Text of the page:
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Review
. 2018;63(4):1235-1259.
doi: 10.3233/JAD-180181.

Platelets: Peripheral Biomarkers of Dementia?

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Review

Platelets: Peripheral Biomarkers of Dementia?

Oluwatomi E S Akingbade et al. J Alzheimers Dis. .

Abstract

Dementia continues to be the most burdening neurocognitive disorder, having a negative impact on the lives of millions. The search for biomarkers to improve the clinical diagnosis of dementia is ongoing, with the focus on effective use of readily accessible peripheral markers. In this review, we concentrate on platelets as biomarkers of dementia and analyze their potential as easily-accessible clinical biomarkers for various subtypes of dementia. Current platelet protein biomarkers that have been investigated for their clinical utility in the diagnosis of dementia, in particular Alzheimer's disease, include amyloid-β protein precursor (AβPP), the AβPP secretases (BACE1 and ADAM10), α-synuclein, tau protein, serotonin, cholesterol, phospholipases, clusterin, IgG, surface receptors, MAO-B, and coated platelets. Few of them, i.e., platelet tau, AβPP (particularly with regards to coated platelets) and secreted ADAM10 and BACE1 show the most promise to be taken forward into clinical setting to diagnose dementia. Aside from protein biomarkers, changes in factors such as mean platelet volume have the potential to play a very specific role in both the dementia diagnosis and prognosis. This review raises a number of research questions for consideration before application of the above biomarkers to routine clinical setting. It is without doubt that there is a need for more clarification on the effects of dementia on platelet morphology and protein content before these changes can be clinically applied as dementia biomarkers and explored further in differentiating distinct dementia subtypes.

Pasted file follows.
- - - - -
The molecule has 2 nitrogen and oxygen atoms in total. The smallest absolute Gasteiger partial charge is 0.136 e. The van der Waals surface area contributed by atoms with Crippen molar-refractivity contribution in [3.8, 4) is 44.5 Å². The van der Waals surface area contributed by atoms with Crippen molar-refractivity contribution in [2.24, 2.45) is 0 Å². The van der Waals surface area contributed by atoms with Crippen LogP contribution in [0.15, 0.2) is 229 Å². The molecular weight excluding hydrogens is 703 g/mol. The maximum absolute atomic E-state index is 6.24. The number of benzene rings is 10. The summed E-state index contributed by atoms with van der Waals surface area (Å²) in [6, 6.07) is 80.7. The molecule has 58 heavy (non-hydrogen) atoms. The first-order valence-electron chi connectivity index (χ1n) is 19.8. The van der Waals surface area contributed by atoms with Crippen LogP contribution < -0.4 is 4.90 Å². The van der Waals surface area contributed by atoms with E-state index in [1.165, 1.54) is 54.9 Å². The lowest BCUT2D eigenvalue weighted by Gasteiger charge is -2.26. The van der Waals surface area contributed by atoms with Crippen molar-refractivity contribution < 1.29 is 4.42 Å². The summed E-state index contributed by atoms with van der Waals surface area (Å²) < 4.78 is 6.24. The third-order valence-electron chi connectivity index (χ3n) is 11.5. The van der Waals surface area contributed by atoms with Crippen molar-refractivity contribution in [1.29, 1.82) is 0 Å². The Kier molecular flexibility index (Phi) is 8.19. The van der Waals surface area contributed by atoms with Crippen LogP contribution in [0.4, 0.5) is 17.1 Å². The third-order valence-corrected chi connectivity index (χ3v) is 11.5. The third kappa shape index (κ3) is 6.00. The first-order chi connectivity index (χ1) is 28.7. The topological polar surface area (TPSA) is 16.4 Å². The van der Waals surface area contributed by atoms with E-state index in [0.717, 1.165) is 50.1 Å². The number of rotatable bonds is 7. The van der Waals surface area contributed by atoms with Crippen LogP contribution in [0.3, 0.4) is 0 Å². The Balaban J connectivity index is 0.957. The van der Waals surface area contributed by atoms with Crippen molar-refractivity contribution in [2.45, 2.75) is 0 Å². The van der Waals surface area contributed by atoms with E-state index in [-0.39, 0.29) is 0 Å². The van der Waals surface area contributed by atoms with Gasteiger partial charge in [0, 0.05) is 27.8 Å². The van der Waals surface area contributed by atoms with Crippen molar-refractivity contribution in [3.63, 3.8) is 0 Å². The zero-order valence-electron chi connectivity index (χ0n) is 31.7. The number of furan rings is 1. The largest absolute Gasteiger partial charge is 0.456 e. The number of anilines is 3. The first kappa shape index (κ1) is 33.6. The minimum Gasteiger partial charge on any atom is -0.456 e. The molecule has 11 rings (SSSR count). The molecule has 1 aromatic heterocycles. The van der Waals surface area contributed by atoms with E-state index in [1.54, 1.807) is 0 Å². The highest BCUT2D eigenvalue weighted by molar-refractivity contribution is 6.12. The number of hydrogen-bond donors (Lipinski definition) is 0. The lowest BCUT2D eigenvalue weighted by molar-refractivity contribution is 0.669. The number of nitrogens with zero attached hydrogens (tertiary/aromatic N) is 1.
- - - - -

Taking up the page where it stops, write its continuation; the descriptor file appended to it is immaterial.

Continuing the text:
Keywords: Amyloid; biomarkers; blood platelets; dementia; tau protein.

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